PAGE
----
Plain English Summary
Background and study aims
The National Institute for Health and Care Clinical Excellence (NICE) recognises that major surgery often represents the only treatment for worsening arthritis. The majority of patients undergoing knee and hip replacement surgery are over 65 years of age. Unfortunately, older patients are more at risk of developing complications following surgery when compared to younger patients. The reasons for this are unclear but age should not in itself be a barrier to performing surgery. Detecting and reducing factors known to put a patient more at risk of developing complications after surgery, especially in older patients, is becoming increasingly important. For this reason, preoperative (before surgery) assessment clinics are becoming common in the UK. These clinics provide an underutilised, early opportunity to develop interventions (i.e. treatments) that reduce the risks associated with surgery and ultimately improve outcome. Drinking excessive amounts of alcohol is associated with an increased risk of complications after surgery, preventing early recovery and prolonging rehabilitation. Therefore any therapy that successfully the amount of alcohol a person drinks before surgery is likely to be very beneficial. Being able to detect a patient that drinks a lot of alcohol, followed by techniques that aim to support them to reduce their intake of alcohol through changing their attitudes and behaviours, have been successful in reducing the amount that is consumed in other clinical situations; this includes accident and emergency, general practice and some hospital wards. These techniques therefore have considerable potential in reducing alcohol consumption before surgery. This study aims to tailor a detection and brief behaviour-change intervention to patients being referred for major joint surgery. Use of the preoperative assessment clinic will provide a dedicated workforce applying the process at a much earlier stage than would be otherwise, thereby hoping to maximise the potential benefit of the intervention.
Who can participate?
Adults aged at least 18, about to have a hip or knee replacement and identified as heavy drinkers.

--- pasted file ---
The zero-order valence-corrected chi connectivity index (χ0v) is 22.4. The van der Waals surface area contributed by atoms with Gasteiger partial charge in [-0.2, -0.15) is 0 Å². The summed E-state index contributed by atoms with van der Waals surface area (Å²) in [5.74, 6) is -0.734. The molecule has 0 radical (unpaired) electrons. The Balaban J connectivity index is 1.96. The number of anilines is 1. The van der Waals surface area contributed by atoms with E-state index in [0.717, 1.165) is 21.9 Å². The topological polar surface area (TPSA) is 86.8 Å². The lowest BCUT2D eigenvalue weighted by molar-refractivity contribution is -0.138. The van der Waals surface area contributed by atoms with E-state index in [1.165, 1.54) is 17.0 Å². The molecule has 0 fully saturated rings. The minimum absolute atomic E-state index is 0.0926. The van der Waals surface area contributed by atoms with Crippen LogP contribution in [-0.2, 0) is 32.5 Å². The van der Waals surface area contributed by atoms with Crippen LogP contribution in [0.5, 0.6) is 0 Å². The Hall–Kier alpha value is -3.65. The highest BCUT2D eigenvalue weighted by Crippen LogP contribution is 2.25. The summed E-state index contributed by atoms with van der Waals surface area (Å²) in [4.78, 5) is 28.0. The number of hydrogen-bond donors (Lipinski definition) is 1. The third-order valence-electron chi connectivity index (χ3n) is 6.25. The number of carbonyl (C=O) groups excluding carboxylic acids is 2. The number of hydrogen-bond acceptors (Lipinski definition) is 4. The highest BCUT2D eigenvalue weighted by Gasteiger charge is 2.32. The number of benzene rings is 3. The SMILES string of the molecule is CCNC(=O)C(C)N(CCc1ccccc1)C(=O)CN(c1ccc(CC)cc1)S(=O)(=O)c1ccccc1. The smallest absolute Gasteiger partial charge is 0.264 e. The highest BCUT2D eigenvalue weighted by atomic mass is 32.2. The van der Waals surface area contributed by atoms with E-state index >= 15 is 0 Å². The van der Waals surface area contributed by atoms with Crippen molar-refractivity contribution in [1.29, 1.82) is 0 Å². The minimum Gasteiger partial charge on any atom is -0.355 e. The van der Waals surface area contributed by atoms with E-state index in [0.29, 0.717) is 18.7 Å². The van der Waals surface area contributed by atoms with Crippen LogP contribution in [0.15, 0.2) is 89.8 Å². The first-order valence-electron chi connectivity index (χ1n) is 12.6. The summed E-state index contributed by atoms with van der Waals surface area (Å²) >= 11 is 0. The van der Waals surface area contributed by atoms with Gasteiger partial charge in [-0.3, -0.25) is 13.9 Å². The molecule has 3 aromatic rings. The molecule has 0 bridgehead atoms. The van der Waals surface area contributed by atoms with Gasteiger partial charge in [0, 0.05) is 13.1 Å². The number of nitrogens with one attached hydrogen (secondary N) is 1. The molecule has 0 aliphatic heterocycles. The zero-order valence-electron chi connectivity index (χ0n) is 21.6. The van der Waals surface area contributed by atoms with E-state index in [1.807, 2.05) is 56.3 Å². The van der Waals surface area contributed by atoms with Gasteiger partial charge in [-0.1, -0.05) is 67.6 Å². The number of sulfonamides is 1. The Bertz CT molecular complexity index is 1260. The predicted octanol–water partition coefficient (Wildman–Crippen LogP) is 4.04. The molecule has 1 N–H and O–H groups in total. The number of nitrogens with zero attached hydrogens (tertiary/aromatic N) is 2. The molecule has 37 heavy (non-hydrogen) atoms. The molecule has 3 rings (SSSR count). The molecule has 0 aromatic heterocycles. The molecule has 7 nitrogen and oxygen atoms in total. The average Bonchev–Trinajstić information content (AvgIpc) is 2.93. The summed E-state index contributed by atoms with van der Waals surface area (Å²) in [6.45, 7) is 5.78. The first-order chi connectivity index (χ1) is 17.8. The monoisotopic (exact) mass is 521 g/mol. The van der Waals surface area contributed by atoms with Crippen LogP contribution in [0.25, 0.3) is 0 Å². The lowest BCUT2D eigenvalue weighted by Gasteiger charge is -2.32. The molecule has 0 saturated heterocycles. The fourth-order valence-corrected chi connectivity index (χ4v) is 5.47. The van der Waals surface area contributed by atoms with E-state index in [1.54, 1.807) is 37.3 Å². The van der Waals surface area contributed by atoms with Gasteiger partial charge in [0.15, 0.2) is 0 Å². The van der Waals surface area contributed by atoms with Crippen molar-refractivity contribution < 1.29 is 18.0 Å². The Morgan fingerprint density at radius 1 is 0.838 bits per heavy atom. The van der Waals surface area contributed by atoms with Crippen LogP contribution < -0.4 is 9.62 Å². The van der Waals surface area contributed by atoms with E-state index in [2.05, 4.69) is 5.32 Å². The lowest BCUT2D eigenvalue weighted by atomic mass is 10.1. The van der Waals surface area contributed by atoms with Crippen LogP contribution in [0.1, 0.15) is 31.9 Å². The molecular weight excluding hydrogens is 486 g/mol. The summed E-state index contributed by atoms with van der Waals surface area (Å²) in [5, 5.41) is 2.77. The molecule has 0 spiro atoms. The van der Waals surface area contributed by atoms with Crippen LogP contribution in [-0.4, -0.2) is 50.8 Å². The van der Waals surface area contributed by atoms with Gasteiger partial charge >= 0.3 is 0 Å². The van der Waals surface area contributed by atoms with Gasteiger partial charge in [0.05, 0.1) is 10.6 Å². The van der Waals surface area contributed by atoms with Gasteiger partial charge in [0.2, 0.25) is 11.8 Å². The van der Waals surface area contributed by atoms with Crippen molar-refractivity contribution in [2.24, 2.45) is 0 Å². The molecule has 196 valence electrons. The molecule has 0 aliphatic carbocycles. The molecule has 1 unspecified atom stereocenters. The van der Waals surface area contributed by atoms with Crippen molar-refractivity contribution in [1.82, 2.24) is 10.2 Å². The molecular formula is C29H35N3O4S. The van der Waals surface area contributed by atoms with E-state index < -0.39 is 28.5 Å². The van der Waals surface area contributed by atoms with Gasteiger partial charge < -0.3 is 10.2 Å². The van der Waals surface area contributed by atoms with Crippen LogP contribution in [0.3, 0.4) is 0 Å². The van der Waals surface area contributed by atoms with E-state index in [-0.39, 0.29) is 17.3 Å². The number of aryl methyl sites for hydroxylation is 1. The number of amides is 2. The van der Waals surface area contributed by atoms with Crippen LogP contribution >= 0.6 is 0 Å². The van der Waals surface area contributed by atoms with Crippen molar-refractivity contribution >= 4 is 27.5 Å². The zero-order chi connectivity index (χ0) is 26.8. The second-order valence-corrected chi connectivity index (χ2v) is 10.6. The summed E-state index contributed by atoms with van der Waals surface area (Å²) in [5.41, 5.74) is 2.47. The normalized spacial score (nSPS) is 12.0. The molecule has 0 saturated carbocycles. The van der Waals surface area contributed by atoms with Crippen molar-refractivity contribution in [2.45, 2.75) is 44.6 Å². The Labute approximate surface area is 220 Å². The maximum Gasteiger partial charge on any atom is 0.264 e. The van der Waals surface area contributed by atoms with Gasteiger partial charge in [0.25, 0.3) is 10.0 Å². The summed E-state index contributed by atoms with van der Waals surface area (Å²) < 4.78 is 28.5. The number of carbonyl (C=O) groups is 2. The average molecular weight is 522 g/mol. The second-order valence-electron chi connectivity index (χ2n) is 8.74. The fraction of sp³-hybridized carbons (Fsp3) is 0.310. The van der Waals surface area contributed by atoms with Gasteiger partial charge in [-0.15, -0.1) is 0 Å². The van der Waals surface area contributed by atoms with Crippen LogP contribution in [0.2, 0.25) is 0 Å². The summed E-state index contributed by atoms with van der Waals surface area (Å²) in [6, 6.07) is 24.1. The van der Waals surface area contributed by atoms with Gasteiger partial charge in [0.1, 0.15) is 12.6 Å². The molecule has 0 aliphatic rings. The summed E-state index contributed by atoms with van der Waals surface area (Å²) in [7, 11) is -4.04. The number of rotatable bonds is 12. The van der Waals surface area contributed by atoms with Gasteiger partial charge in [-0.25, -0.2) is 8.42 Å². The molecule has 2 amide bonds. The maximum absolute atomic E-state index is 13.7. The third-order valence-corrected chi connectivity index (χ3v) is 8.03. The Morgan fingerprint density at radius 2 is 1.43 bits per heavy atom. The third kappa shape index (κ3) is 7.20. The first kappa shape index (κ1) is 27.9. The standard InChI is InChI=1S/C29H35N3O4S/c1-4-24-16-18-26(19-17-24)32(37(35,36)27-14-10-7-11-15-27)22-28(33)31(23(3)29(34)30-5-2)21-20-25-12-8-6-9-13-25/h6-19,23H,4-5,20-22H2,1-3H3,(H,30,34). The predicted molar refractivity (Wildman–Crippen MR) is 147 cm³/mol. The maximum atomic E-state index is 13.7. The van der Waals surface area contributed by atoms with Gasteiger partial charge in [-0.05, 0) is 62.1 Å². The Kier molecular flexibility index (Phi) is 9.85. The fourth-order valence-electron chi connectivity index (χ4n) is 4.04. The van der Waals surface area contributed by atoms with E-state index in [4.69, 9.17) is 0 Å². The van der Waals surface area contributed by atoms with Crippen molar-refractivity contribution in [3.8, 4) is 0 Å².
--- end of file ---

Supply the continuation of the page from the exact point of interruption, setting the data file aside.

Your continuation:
What does the study involve?
The study is split into two phases. The first phase takes place in a preoperative assessment clinic in the North East of England. The first objective is to establish a nurse-administered preoperative screening tool, to identify those patients that drink a lot of alcohol. Any patients detected as heavy drinkers are then invited to discuss this, over one or two sessions, with dedicated preoperative assessment nurses, with the aim of motivating and supporting the patient to think about and plan a change in drinking habits before surgery. The ease with which this process is integrated into the surgical pathway (the steps that are taken when someone is having surgery) and how acceptable it is to both patients and nurses is then assessed. In phase 2, the now optimised screening and behavioural intervention is tested in a study that takes place in up to three hospitals in the Tyne and Wear area. Patients are randomly allocated into one of two groups. Those in group 1 are given the usual care before surgery. Those in group 2 receive the intervention before surgery. It is hoped that this phase of the study will provide information that will help in developing a much larger study to promote cutting down on the amount of alcohol a person drinks before surgery in the orthopaedic population (patients about to have joint replacement surgery, for example).
What are the possible benefits and risks of participating?
Not provided at time of registration
Where is the study run from?
The Newcastle upon Tyne Hospitals NHS Foundation Trust (UK)
When is the study starting and how long is it expected to run for?
February 2016 to July 2018
Who is funding the study?
National Institute for Health Research (UK)
Who is the main contact?
Miss Nicola Goudie
PRE-OPerative Behavioural Intervention for Risky Drinkers before elective orthopaedic Surgery
This study aims to develop a screening and behavioural intervention tool related to the specific issue raised by preoperative alcohol consumption. If successful, this approach aimed specifically at the surgical population, will have significant benefit in the early postoperative phase by:
1. Reducing deleterious effects on wound healing, infection and bleeding episodes
2. Preventing an escalation of complications, which will prevent early mobilisation, further impair physical functional return and prolong hospital stay. This is particularly relevant to the elective orthopaedic population where patient recovery times rely heavily on the promotion of early mobilisation
3. Ensuring a more timely return to functional independence with less reliance on family and community social support
and late postoperative phase by preventing postoperative complications that reduce longevity.
North East - Newcastle & North Tyneside 2 Research Ethics Committee, 16/12/2015, ref: 15/NE/0419
1. Feasibility single centre study
2. Pilot multi-centre randomised controlled trial
Primary study design
Secondary study design
Randomised controlled trial
Patient information sheet
Not available in web format, please use contact details to request a participant information sheet